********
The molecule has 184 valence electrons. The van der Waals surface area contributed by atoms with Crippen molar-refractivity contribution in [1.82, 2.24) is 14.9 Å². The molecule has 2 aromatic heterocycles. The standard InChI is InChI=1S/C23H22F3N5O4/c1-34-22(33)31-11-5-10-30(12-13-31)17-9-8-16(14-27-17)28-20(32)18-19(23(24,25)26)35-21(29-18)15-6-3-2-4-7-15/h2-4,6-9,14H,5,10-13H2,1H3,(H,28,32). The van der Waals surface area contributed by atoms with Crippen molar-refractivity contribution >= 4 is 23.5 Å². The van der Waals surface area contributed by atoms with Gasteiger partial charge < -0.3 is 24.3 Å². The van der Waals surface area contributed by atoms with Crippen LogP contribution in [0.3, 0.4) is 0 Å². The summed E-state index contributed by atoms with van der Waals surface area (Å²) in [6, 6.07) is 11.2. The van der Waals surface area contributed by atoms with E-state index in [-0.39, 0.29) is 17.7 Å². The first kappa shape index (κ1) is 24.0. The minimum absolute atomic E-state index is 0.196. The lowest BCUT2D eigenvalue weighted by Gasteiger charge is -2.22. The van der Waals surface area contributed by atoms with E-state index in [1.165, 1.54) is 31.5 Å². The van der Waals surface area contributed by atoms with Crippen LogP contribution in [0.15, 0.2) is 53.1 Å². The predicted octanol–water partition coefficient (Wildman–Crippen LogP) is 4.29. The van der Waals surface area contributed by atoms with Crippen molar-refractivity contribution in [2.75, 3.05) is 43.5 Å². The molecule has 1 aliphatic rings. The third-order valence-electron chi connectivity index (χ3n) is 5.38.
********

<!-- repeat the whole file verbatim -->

The molecule has 184 valence electrons. The van der Waals surface area contributed by atoms with Crippen molar-refractivity contribution in [1.82, 2.24) is 14.9 Å². The molecule has 2 aromatic heterocycles. The standard InChI is InChI=1S/C23H22F3N5O4/c1-34-22(33)31-11-5-10-30(12-13-31)17-9-8-16(14-27-17)28-20(32)18-19(23(24,25)26)35-21(29-18)15-6-3-2-4-7-15/h2-4,6-9,14H,5,10-13H2,1H3,(H,28,32). The van der Waals surface area contributed by atoms with Crippen molar-refractivity contribution >= 4 is 23.5 Å². The van der Waals surface area contributed by atoms with Gasteiger partial charge < -0.3 is 24.3 Å². The van der Waals surface area contributed by atoms with Crippen LogP contribution in [0.3, 0.4) is 0 Å². The summed E-state index contributed by atoms with van der Waals surface area (Å²) in [6, 6.07) is 11.2. The van der Waals surface area contributed by atoms with E-state index in [-0.39, 0.29) is 17.7 Å². The first kappa shape index (κ1) is 24.0. The minimum absolute atomic E-state index is 0.196. The lowest BCUT2D eigenvalue weighted by Gasteiger charge is -2.22. The van der Waals surface area contributed by atoms with E-state index in [1.165, 1.54) is 31.5 Å². The van der Waals surface area contributed by atoms with Crippen LogP contribution in [0.15, 0.2) is 53.1 Å². The predicted octanol–water partition coefficient (Wildman–Crippen LogP) is 4.29. The van der Waals surface area contributed by atoms with Crippen molar-refractivity contribution in [2.75, 3.05) is 43.5 Å². The molecule has 1 aliphatic rings. The third-order valence-electron chi connectivity index (χ3n) is 5.38.